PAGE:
Variations by Doron Furman is an exhibition of minimalist simplicity and clean lines, bringing contemporary structural art and geometric aesthetics together. Furman, known for his work in the Arte Povera movement, steps outside the figurative box by stepping inside many literals boxes in this psychological enticing gallery space layout.
The concept of minimal lines and clean structure is integral throughout the creation. It feels scientific and clinical- almost unsettling- in a way that forces the viewer to contemplate them thoughts and feelings. The science of Anthropology and philosophy through art is essential in modern contemporary society.
This conceptual design for a minimalistic gallery space by Doron Furman leaves ample room for imagination and creativity to rule. It creates an environment where the mind can wander, taking in the strong lines, bold shapes, and the structure affronting presence while appreciating the vulnerability throughout. Rectangular windows interlock with one another, leaving gaping open views throughout the gallery space broken only by the occasionally (but very purposefully placed) beams. The reason I say purposefully placed is that these additional bars feel too random to be random- and far too uncomfortable to be simply unplanned.
Variations is a political, emotional, and philosophical piece. The psychology behind feeling trapped within a box or frame- enclosed yet entirely exposed- speaks strongly to modern culture and society. Indeed, it is not only relevant today but has been throughout all of human history.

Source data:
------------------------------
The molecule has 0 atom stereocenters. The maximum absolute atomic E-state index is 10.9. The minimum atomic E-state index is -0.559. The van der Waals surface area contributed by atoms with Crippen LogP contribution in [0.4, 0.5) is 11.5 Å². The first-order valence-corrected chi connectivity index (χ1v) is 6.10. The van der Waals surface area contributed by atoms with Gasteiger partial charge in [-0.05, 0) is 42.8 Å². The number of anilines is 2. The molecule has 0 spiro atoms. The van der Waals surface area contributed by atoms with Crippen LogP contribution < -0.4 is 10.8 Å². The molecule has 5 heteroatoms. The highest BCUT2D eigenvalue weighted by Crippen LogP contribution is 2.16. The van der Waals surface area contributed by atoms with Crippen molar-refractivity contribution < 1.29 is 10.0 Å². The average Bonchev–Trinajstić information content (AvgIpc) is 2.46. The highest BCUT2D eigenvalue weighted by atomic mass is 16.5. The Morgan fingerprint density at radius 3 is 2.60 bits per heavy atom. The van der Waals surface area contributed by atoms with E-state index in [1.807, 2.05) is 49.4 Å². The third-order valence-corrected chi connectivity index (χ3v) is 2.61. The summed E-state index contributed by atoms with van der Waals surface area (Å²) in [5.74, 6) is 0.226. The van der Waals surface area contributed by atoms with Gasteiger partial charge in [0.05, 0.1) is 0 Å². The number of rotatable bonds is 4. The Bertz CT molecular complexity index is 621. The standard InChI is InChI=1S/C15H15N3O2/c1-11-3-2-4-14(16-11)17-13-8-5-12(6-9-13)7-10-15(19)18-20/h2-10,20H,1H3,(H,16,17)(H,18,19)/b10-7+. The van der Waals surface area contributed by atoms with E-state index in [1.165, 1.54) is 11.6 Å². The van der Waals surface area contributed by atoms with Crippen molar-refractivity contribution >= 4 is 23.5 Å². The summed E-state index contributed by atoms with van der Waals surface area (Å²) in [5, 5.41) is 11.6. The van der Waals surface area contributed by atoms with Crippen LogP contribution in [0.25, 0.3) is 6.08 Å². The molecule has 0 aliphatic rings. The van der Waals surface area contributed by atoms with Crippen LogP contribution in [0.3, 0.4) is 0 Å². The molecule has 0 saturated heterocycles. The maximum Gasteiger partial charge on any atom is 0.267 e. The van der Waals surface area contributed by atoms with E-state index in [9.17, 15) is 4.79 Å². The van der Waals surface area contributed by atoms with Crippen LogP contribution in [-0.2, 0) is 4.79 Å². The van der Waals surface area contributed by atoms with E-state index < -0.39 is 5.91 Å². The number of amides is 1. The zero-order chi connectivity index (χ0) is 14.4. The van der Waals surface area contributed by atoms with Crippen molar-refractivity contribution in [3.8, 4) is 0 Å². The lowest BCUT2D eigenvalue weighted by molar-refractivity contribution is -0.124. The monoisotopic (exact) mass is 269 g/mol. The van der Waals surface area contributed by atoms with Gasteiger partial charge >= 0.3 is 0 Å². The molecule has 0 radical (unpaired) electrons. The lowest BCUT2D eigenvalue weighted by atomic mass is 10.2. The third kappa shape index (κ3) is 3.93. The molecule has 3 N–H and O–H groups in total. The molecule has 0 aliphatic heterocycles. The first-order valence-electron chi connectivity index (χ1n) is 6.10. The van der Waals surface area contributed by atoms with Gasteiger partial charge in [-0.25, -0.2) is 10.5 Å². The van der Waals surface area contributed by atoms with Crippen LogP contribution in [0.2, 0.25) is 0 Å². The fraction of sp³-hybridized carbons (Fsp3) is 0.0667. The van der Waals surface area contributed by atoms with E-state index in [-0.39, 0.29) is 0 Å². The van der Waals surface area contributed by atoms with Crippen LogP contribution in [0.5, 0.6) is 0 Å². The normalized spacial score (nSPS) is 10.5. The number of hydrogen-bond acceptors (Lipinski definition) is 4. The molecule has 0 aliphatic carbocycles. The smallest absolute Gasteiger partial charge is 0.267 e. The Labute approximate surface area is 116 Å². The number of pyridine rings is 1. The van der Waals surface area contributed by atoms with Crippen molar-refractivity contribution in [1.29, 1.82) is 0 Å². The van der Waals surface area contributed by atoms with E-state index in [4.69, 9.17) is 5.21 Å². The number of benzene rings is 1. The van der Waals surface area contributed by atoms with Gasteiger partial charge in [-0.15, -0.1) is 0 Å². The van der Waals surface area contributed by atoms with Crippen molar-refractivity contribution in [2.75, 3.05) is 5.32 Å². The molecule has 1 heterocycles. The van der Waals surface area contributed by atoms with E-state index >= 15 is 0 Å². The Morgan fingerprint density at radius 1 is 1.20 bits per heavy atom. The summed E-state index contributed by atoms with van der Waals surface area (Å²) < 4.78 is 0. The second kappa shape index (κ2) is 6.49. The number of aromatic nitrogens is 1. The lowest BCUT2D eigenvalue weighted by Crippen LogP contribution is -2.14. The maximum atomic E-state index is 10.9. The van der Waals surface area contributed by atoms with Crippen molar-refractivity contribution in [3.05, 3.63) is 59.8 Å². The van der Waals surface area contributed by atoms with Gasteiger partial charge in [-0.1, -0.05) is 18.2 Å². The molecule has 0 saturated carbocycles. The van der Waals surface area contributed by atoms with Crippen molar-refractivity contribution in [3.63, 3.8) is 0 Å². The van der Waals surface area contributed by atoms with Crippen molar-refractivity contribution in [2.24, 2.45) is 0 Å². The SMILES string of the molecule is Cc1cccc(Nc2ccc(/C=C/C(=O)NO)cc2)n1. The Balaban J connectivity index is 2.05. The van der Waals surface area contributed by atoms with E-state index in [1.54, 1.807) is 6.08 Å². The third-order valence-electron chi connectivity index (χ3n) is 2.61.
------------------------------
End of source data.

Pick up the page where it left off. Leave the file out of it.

When standing in this space, the beholder has no choice but to embrace the box they find themselves in, then empower themselves and others by moving beyond it; through it- only toface another picture frame to stand within. The entire gallery space is overwhelmingly emotional despite being incredibly minimal: the true test of contemporary art.
Doron Furman excels in anthropologic concept work. Previous pieces, such as Approximately Equal, play with visual experiences to stir up emotions in the viewer.
It also uses a frame-like shape with empty space, which seems to be a theme.
Artists and scientists alike have long since considered the human fascination with empty spaces.
Photography is filled with examples of how complete nothingness enclosed in a perfect frame can draw one’s attention far greater than any vibrant subject.
Perhaps the answer is the freedom to come to your own conclusion about what the focus of the image is. When nobody tells you what you are looking at or what you should see, the mind’s eye steps in.
As any artist can attest, this eye sees in far greater detail and depth than mere 20/20 vision.
Empty frames are the entire concept of this emotive and somehow confrontational minimalist gallery space design.
As such, everything is up to the viewer. What is art if not a deeply personal experience, and should contemporary work not glorify visual and philosophical experiences more than any other medium?
What a person feels when they look at such a conceptual piece- this one in particular- is whatever the minimalism brings to the surface.
Some may draw from the steady, unbending structure of the rectangular windows- getting a sense of authority, reliability, and stability.
Others may move more towards a place of vulnerability, perhaps as a juxtaposition to the security of the bold frames.
The sheer scale of Variations is another thing of note. It is bigger than the beholder, enclosing them as they step within the art. That level of involvement is quite spectacular to be a part of and is the only way to truly understand what the piece is trying to say.
In truth, it is not what this Doron Furman piece wants to say that matters: it is what it says to each individual as they immerse themselves in the environment.